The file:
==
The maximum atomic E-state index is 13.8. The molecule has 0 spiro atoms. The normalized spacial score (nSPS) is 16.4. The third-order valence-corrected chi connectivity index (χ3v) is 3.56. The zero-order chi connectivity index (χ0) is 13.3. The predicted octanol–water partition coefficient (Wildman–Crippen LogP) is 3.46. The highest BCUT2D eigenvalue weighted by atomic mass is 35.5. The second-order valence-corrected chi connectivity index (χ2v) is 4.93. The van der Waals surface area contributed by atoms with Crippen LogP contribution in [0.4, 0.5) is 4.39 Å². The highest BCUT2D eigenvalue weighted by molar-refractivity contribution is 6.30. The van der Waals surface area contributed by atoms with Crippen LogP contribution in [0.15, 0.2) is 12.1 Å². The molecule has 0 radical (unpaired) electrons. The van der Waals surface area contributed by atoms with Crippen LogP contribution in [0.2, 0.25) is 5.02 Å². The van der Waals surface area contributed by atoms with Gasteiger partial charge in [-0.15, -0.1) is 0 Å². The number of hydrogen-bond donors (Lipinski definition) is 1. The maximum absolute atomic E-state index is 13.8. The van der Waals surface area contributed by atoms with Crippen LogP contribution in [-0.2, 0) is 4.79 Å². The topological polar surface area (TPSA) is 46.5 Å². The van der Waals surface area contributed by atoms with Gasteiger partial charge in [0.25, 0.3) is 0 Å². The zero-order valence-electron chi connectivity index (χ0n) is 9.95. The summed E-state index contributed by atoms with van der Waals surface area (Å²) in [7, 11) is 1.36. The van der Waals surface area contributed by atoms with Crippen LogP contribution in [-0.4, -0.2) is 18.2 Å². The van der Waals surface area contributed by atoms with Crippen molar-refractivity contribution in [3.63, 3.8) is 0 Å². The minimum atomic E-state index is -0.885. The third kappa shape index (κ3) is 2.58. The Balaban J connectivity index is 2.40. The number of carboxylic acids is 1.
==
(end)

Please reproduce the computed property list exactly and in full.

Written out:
The maximum atomic E-state index is 13.8. The molecule has 0 spiro atoms. The normalized spacial score (nSPS) is 16.4. The third-order valence-corrected chi connectivity index (χ3v) is 3.56. The zero-order chi connectivity index (χ0) is 13.3. The predicted octanol–water partition coefficient (Wildman–Crippen LogP) is 3.46. The highest BCUT2D eigenvalue weighted by atomic mass is 35.5. The second-order valence-corrected chi connectivity index (χ2v) is 4.93. The van der Waals surface area contributed by atoms with Crippen LogP contribution in [0.4, 0.5) is 4.39 Å². The highest BCUT2D eigenvalue weighted by molar-refractivity contribution is 6.30. The van der Waals surface area contributed by atoms with Crippen LogP contribution in [0.15, 0.2) is 12.1 Å². The molecule has 0 radical (unpaired) electrons. The van der Waals surface area contributed by atoms with Crippen LogP contribution in [0.2, 0.25) is 5.02 Å². The van der Waals surface area contributed by atoms with Gasteiger partial charge in [-0.15, -0.1) is 0 Å². The number of hydrogen-bond donors (Lipinski definition) is 1. The maximum absolute atomic E-state index is 13.8. The van der Waals surface area contributed by atoms with Crippen LogP contribution in [-0.2, 0) is 4.79 Å². The topological polar surface area (TPSA) is 46.5 Å². The van der Waals surface area contributed by atoms with Gasteiger partial charge in [0.25, 0.3) is 0 Å². The zero-order valence-electron chi connectivity index (χ0n) is 9.95. The summed E-state index contributed by atoms with van der Waals surface area (Å²) in [7, 11) is 1.36. The van der Waals surface area contributed by atoms with Crippen LogP contribution in [-0.4, -0.2) is 18.2 Å². The van der Waals surface area contributed by atoms with Crippen molar-refractivity contribution in [3.63, 3.8) is 0 Å². The minimum atomic E-state index is -0.885. The third kappa shape index (κ3) is 2.58. The Balaban J connectivity index is 2.40. The number of carboxylic acids is 1.